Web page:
My narration arrives to an end, since I have no more to say for the moment. Valentin and Milena are doing great, but since they both have now the status of regressed people, they’ve decided to settle in one of the remotest places on Earth: A meteorological outpost in the Andes, in Southern Argentina, called Ojos de Cielo. Milena does her research on climate change there, while Valentin idles away his time composing songs and riding horses. Maybe some of his songs will become popular one day, but that’s something that Conrad failed to mention in his reports. 

I promised Valentin to go visit them as soon as we get back from Mars, which was supposed to be in one month, until Erin had another revelation: This is the best place to raise our kids. She likes the rough look of this planet, and she thinks our kids will have a more interesting life here. “It’s the new world,” she said, “and besides, it will be hard to get used to not wearing the exoskeletons back on Earth. It would feel like nakedness.” “You got a good point there,” I said, and we laughed. Since then, we’ve been traveling around, getting acquainted with the region, and finding out in general about the planet. The more we learn about it, the more we like it. If we decide to stay, we’ll probably pick one of the cities in The Hellas, but a beautiful option could be one of the subterranean megacities inside volcanoes, such as the Arsia or Pavonis Mons. Our bodies will obviously suffer from the acclimatization, but there’s nothing current medicine can’t fix, and Erin is actually happy to contribute to research on interplanetary migration health issues. I, on my part, am set on the Hellas, because of its cavernous beauty and the possibility to continue with my current work on Martian horses.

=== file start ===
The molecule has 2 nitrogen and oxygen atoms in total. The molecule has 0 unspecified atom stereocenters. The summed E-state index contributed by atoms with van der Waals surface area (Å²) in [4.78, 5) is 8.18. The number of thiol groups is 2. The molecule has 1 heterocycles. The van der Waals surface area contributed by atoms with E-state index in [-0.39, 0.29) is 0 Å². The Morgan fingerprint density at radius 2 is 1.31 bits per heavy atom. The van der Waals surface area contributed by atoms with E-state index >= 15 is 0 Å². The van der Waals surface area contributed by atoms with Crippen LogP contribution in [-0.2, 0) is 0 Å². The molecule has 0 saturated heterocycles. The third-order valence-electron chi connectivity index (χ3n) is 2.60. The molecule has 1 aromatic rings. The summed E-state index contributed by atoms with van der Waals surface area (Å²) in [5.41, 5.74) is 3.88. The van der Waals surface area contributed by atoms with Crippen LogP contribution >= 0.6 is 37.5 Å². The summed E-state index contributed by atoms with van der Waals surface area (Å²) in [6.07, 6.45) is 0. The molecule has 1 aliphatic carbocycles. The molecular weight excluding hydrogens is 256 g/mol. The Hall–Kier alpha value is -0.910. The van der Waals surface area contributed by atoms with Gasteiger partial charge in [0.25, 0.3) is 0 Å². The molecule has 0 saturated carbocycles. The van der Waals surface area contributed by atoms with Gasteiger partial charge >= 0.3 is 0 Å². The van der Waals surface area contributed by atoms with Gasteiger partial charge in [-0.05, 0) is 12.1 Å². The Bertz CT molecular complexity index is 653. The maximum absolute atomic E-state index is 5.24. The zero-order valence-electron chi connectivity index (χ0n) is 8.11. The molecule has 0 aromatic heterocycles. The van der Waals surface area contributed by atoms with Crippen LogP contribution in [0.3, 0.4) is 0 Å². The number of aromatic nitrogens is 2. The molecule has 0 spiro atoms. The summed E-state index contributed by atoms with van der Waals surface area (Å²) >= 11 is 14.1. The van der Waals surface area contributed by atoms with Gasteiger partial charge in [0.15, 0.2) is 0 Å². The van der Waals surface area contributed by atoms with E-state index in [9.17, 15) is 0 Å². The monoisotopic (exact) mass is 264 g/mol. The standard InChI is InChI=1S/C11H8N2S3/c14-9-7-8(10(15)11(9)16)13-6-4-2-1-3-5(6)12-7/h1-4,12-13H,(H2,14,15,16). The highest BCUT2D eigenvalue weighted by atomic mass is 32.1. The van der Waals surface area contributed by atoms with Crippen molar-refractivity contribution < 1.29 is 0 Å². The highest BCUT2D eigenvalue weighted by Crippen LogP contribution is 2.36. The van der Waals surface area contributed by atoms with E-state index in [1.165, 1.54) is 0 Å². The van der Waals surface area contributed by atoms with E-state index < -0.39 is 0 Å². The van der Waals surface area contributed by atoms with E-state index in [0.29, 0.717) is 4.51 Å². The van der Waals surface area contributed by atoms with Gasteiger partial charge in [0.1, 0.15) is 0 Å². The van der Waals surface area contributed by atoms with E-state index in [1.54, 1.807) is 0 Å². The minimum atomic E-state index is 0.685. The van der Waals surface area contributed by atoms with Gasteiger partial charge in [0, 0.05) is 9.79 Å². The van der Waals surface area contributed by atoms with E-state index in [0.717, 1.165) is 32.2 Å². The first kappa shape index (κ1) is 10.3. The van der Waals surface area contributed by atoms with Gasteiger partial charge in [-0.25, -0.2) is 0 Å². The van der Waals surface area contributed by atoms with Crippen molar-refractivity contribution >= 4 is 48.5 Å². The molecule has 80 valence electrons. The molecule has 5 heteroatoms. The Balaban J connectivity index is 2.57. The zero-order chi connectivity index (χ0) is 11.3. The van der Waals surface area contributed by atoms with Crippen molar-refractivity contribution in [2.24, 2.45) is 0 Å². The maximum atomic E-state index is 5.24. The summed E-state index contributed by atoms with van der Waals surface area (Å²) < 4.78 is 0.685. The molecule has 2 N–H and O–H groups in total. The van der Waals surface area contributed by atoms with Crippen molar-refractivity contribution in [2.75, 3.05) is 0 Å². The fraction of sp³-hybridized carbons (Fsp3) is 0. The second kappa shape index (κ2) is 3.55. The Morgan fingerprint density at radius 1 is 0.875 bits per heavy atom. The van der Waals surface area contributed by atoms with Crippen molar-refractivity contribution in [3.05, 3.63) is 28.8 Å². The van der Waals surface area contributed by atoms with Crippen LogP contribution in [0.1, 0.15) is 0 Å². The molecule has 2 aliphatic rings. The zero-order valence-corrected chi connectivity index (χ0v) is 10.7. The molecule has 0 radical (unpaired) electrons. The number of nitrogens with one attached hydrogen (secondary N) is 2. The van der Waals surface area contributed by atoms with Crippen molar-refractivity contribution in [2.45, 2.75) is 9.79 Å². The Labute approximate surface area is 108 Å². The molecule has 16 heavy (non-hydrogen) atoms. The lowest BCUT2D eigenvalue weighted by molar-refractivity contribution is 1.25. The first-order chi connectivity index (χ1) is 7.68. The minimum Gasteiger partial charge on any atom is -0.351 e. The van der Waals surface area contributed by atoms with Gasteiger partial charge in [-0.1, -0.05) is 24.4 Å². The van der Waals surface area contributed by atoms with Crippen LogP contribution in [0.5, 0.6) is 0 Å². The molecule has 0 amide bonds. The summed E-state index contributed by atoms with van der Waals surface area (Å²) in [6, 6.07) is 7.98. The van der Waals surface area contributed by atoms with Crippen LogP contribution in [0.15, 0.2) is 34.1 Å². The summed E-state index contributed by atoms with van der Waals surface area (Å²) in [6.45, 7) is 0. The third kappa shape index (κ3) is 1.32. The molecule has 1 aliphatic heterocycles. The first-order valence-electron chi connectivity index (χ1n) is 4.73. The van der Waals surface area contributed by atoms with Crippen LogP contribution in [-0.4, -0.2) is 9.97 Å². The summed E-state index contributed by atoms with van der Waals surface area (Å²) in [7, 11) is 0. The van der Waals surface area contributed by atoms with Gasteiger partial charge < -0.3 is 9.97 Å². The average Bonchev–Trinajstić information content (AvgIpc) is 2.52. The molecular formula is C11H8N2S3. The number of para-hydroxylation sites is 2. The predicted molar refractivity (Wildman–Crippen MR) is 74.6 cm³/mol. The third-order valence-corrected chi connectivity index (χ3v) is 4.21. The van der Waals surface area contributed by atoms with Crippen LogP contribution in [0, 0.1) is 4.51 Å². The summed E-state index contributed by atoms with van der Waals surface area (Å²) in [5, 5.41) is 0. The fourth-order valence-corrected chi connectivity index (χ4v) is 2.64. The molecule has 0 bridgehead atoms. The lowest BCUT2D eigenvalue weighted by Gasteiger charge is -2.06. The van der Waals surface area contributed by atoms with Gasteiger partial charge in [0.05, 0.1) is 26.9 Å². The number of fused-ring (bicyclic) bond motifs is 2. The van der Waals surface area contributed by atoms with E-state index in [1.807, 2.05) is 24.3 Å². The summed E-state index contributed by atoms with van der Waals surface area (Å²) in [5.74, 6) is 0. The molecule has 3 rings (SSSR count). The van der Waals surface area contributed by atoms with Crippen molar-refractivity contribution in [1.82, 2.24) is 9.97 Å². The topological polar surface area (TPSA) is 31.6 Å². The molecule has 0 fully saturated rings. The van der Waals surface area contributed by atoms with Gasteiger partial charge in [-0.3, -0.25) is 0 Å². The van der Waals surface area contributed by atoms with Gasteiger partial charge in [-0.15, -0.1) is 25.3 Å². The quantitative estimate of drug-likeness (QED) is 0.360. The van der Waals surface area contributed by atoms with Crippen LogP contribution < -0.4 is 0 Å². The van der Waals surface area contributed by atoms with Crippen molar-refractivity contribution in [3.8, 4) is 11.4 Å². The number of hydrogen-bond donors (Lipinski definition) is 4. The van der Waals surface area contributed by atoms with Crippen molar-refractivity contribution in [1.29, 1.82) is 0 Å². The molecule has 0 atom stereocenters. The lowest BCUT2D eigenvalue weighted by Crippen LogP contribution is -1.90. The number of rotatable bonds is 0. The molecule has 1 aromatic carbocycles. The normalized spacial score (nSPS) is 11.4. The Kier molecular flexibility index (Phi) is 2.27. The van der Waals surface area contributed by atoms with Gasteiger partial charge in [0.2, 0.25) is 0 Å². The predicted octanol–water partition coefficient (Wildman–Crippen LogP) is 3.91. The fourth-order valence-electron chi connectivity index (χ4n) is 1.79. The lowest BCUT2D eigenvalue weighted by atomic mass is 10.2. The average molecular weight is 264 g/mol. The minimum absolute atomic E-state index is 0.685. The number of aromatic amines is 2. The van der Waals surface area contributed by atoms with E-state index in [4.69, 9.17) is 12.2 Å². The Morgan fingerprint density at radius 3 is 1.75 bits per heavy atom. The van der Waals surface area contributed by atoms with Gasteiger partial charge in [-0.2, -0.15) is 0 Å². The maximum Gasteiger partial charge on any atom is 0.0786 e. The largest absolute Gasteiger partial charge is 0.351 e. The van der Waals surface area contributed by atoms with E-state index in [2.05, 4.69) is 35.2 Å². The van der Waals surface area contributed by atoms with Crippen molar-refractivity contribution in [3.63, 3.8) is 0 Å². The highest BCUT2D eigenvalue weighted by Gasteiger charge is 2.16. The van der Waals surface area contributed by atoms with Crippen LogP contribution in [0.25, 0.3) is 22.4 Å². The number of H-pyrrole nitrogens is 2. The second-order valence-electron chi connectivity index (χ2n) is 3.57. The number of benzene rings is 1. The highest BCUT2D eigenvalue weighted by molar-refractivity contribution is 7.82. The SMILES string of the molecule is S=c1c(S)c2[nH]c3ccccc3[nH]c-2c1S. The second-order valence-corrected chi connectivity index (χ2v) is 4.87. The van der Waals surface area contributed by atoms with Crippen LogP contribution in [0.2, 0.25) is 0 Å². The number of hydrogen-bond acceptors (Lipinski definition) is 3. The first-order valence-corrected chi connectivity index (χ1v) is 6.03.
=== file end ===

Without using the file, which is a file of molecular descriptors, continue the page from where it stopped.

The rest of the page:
My original hypothesis that harmony is desirable has been subjected to correction: Harmony exists by default, that is, we naturally tend towards harmony, which doesn’t make it necessarily desirable, the same as the fact that tending towards death doesn’t make us desire it. Knowing that harmony will always prevail, we can choose to disrupt it, the same as a musician playing dissonant chords. Of course, the more the disruption, the more our lives become tense and weary, so it’s only natural to try to avoid it and live a harmonious, though sometimes dull, life. I only have respect for people like Valentin, who dare to do things that we only manage to read and admire in ancient literature. I now understand the extent of the old-fashioned saying: “Real reading is allowing a book to change your life.” It’s more than mere entertainment for people in our time, the same as in yours, but you take it even more seriously. By purposefully failing to detach yourselves from the books you read, you choose to feel them instead of analyzing them. You understand them intuitively, before understanding them intellectually. You choose to pick the delicious fruit and devour it, without even asking what it’s called. Through Valentin, I have learned to respect you all and your brave way of being. The conclusions of this story are for you to draw, or for Conrad to present, since I suspect he is in charge of this recording now. For my part, I can only be grateful to you all, because thanks to you, I am a man fulfilling his potential beside a loving and beautiful woman. So if some of you happen to be one of my ancestors: thank you for your genetic wisdom. Whatever you will do to the world, I trust you with it, and I wish you all farewell. 


Read more: Chapter Seventeen



I'm a writer born in Argentina, but currently living in Poland. I work as an English and French teacher, translator and copywriter.